The chance of winning three or more prizes in five randomly selected tournaments and one or fewer prizes in the other seven tournaments was around 550 out of 10000. So not quite at the 95% level.

Interestingly the most common number of tournament wins is 2 out of 5 and 2 out of 7 which is only one away from your result in each sample. This illustrates how not extreme your result might be.

Wayne Burrows

I used this cool site https://epitools.ausvet.com.au/ztesttwo

But it says the test is inappropriate as the sample size times the estimated probability is less than some magical number 5.

There is probably a more appropriate test for small samples but I suspect the result is likely to be the same that this difference that superficially seems large (3/5 compared with 1/7) is not statistically significant (for such a small sample size).

Wayne Burrows

Wayne Burrows

Wayne Burrows

I can't see it on the webpage and it was not in the general bridge player email sent out today.

Wayne Burrows

Wayne Burrows

A Mexican 2♣ is even better.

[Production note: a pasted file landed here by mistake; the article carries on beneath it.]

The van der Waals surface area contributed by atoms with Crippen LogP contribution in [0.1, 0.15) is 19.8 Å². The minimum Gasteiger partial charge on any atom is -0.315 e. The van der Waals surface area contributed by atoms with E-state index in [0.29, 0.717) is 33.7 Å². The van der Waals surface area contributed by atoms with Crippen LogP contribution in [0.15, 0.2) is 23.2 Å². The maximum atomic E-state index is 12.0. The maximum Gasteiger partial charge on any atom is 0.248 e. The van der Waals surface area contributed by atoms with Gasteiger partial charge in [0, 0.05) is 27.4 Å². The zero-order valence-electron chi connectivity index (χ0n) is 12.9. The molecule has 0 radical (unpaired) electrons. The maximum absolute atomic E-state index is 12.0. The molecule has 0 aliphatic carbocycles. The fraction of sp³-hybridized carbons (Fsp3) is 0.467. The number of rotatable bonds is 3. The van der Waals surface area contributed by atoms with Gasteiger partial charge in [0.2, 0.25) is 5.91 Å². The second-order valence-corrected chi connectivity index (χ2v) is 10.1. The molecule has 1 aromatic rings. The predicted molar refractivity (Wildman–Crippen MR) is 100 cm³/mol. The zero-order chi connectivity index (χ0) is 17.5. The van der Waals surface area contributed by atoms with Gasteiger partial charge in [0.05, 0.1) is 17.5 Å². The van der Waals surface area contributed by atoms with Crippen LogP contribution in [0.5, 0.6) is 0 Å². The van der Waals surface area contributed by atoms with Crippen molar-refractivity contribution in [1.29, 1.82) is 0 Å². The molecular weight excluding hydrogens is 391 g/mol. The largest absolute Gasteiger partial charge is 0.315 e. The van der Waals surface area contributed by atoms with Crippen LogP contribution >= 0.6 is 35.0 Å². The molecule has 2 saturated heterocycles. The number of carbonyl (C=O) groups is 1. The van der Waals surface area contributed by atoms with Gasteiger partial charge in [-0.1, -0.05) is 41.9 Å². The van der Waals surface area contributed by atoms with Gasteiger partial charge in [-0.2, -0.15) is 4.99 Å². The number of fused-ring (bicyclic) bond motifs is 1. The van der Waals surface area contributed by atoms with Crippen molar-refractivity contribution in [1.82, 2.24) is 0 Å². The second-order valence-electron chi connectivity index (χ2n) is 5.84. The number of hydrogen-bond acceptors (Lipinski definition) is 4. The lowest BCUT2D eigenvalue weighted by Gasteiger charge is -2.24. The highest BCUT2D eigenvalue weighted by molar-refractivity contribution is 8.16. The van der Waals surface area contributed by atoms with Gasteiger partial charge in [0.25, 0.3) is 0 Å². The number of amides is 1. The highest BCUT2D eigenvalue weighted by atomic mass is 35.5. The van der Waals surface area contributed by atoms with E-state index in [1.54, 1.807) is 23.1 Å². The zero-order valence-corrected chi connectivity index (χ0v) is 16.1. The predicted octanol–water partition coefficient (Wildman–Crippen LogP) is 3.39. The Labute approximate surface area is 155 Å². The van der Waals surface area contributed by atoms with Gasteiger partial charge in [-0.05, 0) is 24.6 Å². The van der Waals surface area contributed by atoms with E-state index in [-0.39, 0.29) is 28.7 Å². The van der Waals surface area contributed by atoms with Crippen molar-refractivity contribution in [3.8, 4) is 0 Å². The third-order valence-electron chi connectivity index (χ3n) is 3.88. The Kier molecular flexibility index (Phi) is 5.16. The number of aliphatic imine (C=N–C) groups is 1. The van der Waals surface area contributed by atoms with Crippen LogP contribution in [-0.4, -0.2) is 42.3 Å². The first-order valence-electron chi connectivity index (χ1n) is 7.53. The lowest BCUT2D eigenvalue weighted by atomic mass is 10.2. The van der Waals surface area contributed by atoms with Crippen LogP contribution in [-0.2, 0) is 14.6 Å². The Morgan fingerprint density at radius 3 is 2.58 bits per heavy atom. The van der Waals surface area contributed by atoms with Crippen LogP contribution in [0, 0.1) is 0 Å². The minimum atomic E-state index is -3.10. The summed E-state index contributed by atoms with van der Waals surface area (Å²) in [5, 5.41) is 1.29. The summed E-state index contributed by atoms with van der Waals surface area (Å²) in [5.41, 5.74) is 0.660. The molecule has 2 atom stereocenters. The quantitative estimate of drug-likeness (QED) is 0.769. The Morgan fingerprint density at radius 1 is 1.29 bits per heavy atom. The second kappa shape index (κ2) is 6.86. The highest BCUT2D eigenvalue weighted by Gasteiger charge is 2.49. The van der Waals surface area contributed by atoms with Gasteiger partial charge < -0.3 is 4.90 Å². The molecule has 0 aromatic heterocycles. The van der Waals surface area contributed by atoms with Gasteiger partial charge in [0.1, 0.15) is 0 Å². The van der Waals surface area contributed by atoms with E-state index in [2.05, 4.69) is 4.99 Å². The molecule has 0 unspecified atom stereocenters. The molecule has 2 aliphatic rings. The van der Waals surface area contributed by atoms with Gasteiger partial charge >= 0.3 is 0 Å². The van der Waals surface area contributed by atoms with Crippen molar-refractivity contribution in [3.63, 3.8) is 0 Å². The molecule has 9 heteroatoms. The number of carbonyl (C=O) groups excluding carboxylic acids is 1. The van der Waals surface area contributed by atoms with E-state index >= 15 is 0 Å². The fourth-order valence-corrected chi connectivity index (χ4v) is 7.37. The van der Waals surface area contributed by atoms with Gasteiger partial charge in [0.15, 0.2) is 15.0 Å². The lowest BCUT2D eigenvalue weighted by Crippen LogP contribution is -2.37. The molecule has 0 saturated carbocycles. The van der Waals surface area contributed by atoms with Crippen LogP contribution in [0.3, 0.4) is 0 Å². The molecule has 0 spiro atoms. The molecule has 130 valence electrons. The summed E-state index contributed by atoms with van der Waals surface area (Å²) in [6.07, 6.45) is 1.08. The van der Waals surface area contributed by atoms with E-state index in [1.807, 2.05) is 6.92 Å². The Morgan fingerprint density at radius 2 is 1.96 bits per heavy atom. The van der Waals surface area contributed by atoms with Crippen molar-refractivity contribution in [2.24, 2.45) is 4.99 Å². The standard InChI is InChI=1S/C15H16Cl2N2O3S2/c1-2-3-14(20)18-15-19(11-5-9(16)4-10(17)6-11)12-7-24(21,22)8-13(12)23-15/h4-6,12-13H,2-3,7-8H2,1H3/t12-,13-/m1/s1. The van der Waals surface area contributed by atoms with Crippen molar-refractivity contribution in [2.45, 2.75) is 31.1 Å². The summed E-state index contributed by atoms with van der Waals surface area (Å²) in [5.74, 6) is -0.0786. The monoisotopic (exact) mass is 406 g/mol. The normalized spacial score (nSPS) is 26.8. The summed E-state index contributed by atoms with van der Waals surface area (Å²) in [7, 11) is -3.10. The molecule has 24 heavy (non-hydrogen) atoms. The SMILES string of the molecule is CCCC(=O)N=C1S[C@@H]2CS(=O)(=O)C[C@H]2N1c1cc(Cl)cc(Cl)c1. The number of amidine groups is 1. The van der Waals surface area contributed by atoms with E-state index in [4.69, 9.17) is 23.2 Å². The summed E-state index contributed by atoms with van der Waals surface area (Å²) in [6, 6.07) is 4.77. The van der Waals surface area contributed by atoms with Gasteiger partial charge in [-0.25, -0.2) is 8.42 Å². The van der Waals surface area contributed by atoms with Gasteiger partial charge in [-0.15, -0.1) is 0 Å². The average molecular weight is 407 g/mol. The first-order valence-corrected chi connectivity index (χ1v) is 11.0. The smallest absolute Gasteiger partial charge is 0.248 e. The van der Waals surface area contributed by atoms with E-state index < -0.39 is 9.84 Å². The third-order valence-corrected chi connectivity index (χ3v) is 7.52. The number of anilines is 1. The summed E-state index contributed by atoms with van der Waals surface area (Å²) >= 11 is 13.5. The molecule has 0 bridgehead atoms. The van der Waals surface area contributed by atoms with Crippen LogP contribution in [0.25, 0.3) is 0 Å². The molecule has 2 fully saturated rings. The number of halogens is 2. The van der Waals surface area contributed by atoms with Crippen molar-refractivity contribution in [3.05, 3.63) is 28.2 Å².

Wayne Burrows

Wayne Burrows

I have been curious about the markings but have not taken out multiple packs to see if I could discern the pattern.

Wayne Burrows

Not sure that many will have discussed this particular auction but I suspect some might have a generic agreement that 3♦ is natural. A bid of the opponent's suit after two suits have been bid. I suspect that would not apply to clubs when a six card club suit was shown.

Wayne Burrows

What is the definition of private anger confidential?

Wayne Burrows

Wayne Burrows

The way cards are usually manufacturered and printed as uncut sheets that are then cut into individual playing cards means that it is reasonably likely the markings are consistent from deck to deck. If so anyone who knows the markings would be able to instantly recognise the ♠A or any other card.

Wayne Burrows

Who knows if anyone is taking advantage of this.